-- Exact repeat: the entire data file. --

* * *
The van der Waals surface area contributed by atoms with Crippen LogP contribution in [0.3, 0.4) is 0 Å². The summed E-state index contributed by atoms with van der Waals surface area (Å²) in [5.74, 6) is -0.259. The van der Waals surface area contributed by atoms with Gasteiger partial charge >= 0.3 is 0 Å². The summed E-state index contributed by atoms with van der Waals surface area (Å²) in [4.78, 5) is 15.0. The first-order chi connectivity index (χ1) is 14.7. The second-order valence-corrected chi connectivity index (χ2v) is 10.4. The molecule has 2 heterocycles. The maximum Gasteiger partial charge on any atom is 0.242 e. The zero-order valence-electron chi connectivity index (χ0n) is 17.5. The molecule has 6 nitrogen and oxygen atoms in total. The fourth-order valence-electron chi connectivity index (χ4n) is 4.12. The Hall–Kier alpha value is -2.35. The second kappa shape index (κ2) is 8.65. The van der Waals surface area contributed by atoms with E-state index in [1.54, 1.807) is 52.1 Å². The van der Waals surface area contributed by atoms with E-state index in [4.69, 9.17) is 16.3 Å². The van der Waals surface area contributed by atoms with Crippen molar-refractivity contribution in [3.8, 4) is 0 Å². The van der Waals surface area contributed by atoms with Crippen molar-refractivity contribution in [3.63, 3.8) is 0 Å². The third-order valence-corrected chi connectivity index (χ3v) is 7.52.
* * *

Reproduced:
The van der Waals surface area contributed by atoms with Crippen LogP contribution in [0.3, 0.4) is 0 Å². The summed E-state index contributed by atoms with van der Waals surface area (Å²) in [5.74, 6) is -0.259. The van der Waals surface area contributed by atoms with Gasteiger partial charge >= 0.3 is 0 Å². The summed E-state index contributed by atoms with van der Waals surface area (Å²) in [4.78, 5) is 15.0. The first-order chi connectivity index (χ1) is 14.7. The second-order valence-corrected chi connectivity index (χ2v) is 10.4. The molecule has 2 heterocycles. The maximum Gasteiger partial charge on any atom is 0.242 e. The zero-order valence-electron chi connectivity index (χ0n) is 17.5. The molecule has 6 nitrogen and oxygen atoms in total. The fourth-order valence-electron chi connectivity index (χ4n) is 4.12. The Hall–Kier alpha value is -2.35. The second kappa shape index (κ2) is 8.65. The van der Waals surface area contributed by atoms with E-state index in [1.54, 1.807) is 52.1 Å². The van der Waals surface area contributed by atoms with E-state index in [4.69, 9.17) is 16.3 Å². The van der Waals surface area contributed by atoms with Crippen molar-refractivity contribution in [3.8, 4) is 0 Å². The van der Waals surface area contributed by atoms with Crippen molar-refractivity contribution in [3.63, 3.8) is 0 Å². The third-order valence-corrected chi connectivity index (χ3v) is 7.52.